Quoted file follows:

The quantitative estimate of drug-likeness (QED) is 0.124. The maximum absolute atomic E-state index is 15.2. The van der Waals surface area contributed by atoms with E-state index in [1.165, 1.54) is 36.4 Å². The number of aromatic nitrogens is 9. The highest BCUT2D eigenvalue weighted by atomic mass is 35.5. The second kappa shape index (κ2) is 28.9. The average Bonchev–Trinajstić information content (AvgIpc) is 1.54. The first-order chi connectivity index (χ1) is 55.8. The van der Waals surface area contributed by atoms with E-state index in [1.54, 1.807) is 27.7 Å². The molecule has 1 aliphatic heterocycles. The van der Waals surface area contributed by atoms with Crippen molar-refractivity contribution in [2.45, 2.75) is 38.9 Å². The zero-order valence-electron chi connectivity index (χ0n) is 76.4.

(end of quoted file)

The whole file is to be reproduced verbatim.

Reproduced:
The quantitative estimate of drug-likeness (QED) is 0.124. The maximum absolute atomic E-state index is 15.2. The van der Waals surface area contributed by atoms with E-state index in [1.165, 1.54) is 36.4 Å². The number of aromatic nitrogens is 9. The highest BCUT2D eigenvalue weighted by atomic mass is 35.5. The second kappa shape index (κ2) is 28.9. The average Bonchev–Trinajstić information content (AvgIpc) is 1.54. The first-order chi connectivity index (χ1) is 55.8. The van der Waals surface area contributed by atoms with E-state index in [1.54, 1.807) is 27.7 Å². The molecule has 1 aliphatic heterocycles. The van der Waals surface area contributed by atoms with Crippen molar-refractivity contribution in [2.45, 2.75) is 38.9 Å². The zero-order valence-electron chi connectivity index (χ0n) is 76.4.